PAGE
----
How Europe plans to pay for its Green Deal

Source: By Jean Chemnick, E&E News reporter • Posted: Sunday, March 15, 2020

 Polish power station Belchatow. Photo credit: Petr Štefek/Wikimedia Commons

In its ambitious plan to combat global warming, the European Union puts its money where its mouth is.

The European Commission’s proposal to make the 27-nation alliance carbon neutral by 2050 would cost an initial €503 billion — or about $562 billion — in direct expenditures from the European Union’s budget over the next decade.

And the commission estimates that figure would roughly double to more than €1 trillion when European Investment Bank lending, national co-financing, and leveraged and private-sector expenditures are taken into account. (€1 equaled $1.12 with yesterday’s exchange rate.)

That amount may sound relatively modest. After all, Sen. Bernie Sanders (I-Vt.), in his quest for the Democratic presidential nomination, has proposed spending a whopping $16.3 trillion on his vision of the Green New Deal.

But it’s not an apples-to-apples comparison. For one, Sanders’ proposal is just that — a proposal. The money would be raised by taxing and suing the fossil fuel industry, significantly reducing defense spending, and through other measures that are either theoretical or would face uncertain odds, even with a Democratic House and Senate.

Meanwhile, the European Commission would pay for its so-called Green Deal by allocating a quarter of its overall spending — which totals only about €156 billion a year under the most recent budget — to the work of decarbonizing its economy by 2050.

A portion of the compact’s programs, from agriculture and food policy to energy to infrastructure, would be counted toward the Green Deal because those policies would be brought into alignment with that midcentury goal.

Still, some experts who follow E.U. policy say the quarter allocation for climate change is suspect. Almost half of it would come from the European Union’s support for farmers, which makes up about 30% of its overall budget. The commission is describing 40% of its agricultural funding as climate funding, because farmers would face some new requirements to be eligible — including a ban on plowing grasslands and restrictions on crop rotation.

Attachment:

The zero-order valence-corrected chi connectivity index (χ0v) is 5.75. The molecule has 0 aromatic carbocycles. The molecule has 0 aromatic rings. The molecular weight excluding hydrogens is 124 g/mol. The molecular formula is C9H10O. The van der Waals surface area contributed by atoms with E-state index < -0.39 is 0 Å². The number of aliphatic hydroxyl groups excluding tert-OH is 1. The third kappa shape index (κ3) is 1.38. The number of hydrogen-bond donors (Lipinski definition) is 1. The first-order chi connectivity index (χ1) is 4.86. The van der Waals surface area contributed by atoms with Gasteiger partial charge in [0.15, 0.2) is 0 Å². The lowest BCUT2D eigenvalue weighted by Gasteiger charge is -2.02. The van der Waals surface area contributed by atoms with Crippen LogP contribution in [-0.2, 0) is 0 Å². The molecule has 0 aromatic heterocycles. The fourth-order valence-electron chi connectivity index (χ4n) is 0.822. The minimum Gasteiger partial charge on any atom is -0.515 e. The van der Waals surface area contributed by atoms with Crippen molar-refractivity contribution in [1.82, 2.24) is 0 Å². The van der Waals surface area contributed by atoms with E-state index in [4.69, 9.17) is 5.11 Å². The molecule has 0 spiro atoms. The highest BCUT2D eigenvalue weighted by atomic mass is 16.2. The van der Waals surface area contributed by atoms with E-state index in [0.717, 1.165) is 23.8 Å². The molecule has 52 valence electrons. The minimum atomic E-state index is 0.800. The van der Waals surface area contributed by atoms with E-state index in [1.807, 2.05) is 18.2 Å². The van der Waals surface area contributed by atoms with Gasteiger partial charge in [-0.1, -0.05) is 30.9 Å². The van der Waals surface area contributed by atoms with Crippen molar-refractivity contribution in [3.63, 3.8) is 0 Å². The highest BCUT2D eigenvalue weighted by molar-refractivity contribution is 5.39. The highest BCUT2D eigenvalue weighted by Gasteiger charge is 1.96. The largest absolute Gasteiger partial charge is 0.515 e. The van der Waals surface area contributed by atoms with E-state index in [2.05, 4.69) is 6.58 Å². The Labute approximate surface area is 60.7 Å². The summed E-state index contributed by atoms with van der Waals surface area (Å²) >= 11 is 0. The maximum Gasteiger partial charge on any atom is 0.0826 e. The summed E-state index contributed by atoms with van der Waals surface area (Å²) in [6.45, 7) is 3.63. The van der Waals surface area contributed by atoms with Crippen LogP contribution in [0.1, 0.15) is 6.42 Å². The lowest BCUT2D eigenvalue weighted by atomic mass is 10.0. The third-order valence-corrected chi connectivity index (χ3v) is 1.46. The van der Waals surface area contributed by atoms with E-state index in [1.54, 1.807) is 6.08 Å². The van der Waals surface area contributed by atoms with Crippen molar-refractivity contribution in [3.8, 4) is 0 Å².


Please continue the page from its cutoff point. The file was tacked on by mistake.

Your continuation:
Tobias Reichert, a policy analyst with Germanwatch, said the commission would get more bang for its buck if it incentivized farmers to raise fewer animals and use less artificial fertilizer.

Counting so much of the agricultural budget toward climate finance also lets other parts of the E.U. budget off the hook, he argued, because the commission can claim to be spending vast sums of money on climate change without achieving commensurate results.

“That would be a serious hindrance to actually putting the very good ambitions of the Green Deal into practical action,” he said.

Still, analysts agree that the Green Deal sends a powerful statement about the future of the E.U. economy.

Pieter de Pous, a senior policy adviser at E3G, a Europe-based climate think tank, compared the Green Deal to the European Union’s single market, which the bloc introduced in 1993 and which guarantees the free movement of goods, capital and labor throughout the union.

“It’s a real transformational agenda that is going to run for a long time, and that’s going to affect everything the E.U. does,” he said. “It’s a big deal. Literally.”

The Green Deal, and the E.U. seven-year budget that supports it, needs member countries to sign off — a process that’s likely to be delayed due to the novel coronavirus outbreak. But they have broad buy-in from countries across the European Union, and it’s unlikely to change dramatically.

The European Green Deal Investment Plan, which was unveiled in January as part of the broader Green Deal, calls for about half a trillion euros in direct E.U. investment between now and 2030.

The InvestEU program would mobilize an additional €279 billion, with the E.U. budget guaranteeing loans to leverage private capital. The program evolved from former commission President Jean-Claude Juncker’s response to the global recession and is designed to support comparatively risky projects — in this case, low-carbon and climate-resilient technologies.

It’s overseen by the European Investment Bank, a public development bank owned by E.U. member countries and guided by E.U. policy, which last year pledged to dedicate half of all future activities to climate and sustainability.